Fiber intake and total and cause-specific mortality in the European Prospective Investigation into Cancer and Nutrition cohort.

TitleFiber intake and total and cause-specific mortality in the European Prospective Investigation into Cancer and Nutrition cohort.
Publication TypeJournal Article
Year of Publication2012
AuthorsChuang S-C, Norat T, Murphy N, Olsen A, Tjønneland A, Overvad K, Boutron-Ruault M C, Perquier F, Dartois L, Kaaks R, Teucher B, Bergmann MM, Boeing H, Trichopoulou A, Lagiou P, Trichopoulos D, Grioni S, Sacerdote C, Panico S, Palli D, Tumino R, Peeters PHM, Bueno-de-Mesquita B, Ros MM, Brustad M, Åsli L A, Skeie G, Quirós RJ, González CA, Sánchez M-J, Navarro C, Ardanaz Aicua E, Dorronsoro M, Drake I, Sonestedt E, Johansson I, Hallmans G, Key T, Crowe F, Khaw K-T, Wareham N, Ferrari P, Slimani N, Romieu I, Gallo V, Riboli E, Vineis P
JournalAm J Clin Nutr
Volume96
Issue1
Pagination164-74
Date Published2012 Jul
ISSN1938-3207
KeywordsAdult, Aged, Cereals, Cohort Studies, Dietary Fiber, Digestive System Diseases, Europe, Female, Follow-Up Studies, Fruit, Health Promotion, Humans, Immune System Diseases, Male, Middle Aged, Mortality, Nutrition Policy, Prospective Studies, Risk, Vegetables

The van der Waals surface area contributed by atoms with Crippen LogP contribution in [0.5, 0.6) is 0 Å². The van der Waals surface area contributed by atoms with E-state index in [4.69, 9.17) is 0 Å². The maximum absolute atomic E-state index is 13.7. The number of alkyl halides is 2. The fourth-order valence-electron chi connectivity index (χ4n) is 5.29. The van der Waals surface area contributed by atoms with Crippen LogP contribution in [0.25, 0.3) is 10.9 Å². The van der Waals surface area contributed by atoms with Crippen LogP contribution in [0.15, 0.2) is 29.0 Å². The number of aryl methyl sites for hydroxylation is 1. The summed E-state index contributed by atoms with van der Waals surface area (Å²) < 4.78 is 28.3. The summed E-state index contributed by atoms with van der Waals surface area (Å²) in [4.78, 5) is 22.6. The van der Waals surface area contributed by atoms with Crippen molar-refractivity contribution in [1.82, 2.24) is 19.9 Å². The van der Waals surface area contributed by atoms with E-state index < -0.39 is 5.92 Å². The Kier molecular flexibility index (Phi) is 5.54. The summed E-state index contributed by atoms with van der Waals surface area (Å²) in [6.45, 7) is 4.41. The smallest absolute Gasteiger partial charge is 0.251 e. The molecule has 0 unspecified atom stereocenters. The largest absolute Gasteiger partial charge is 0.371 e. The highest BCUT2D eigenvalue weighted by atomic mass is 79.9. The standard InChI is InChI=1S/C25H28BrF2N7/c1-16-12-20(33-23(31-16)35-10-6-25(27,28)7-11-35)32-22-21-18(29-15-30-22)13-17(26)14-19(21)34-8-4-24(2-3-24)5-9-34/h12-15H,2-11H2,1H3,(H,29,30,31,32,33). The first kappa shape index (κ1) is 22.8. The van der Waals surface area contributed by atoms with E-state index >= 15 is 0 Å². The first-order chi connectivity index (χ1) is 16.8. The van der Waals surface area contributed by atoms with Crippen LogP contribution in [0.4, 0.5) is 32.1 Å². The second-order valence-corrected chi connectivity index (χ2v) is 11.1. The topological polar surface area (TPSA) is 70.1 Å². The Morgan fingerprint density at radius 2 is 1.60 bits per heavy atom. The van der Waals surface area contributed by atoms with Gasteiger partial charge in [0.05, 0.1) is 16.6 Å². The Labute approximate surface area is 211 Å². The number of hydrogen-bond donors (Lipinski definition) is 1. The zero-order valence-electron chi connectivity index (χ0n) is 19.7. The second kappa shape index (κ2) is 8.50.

Abstract

BACKGROUND: Previous studies have shown that high fiber intake is associated with lower mortality. However, little is known about the association of dietary fiber with specific causes of death other than cardiovascular disease (CVD).

OBJECTIVE: The aim of this study was to assess the relation between fiber intake, mortality, and cause-specific mortality in a large European prospective study of 452,717 men and women.

DESIGN: HRs and 95% CIs were estimated by using Cox proportional hazards models, stratified by age, sex, and center and adjusted for education, smoking, alcohol consumption, BMI, physical activity, total energy intake, and, in women, ever use of menopausal hormone therapy.

RESULTS: During a mean follow-up of 12.7 y, a total of 23,582 deaths were recorded. Fiber intake was inversely associated with total mortality (HR(per 10-g/d increase): 0.90; 95% CI: 0.88, 0.92); with mortality from circulatory (HR(per 10-g/d increase): 0.90 and 0.88 for men and women, respectively), digestive (HR: 0.61 and 0.64), respiratory (HR: 0.77 and 0.62), and non-CVD noncancer inflammatory (HR: 0.85 and 0.80) diseases; and with smoking-related cancers (HR: 0.86 and 0.89) but not with non-smoking-related cancers (HR: 1.05 and 0.97). The associations were more evident for fiber from cereals and vegetables than from fruit. The associations were similar across BMI and physical activity categories but were stronger in smokers and participants who consumed >18 g alcohol/d.

CONCLUSIONS: Higher fiber intake is associated with lower mortality, particularly from circulatory, digestive, and non-CVD noncancer inflammatory diseases. Our results support current recommendations of high dietary fiber intake for health maintenance.

DOI10.3945/ajcn.111.028415
Alternate JournalAm. J. Clin. Nutr.
PubMed ID22648726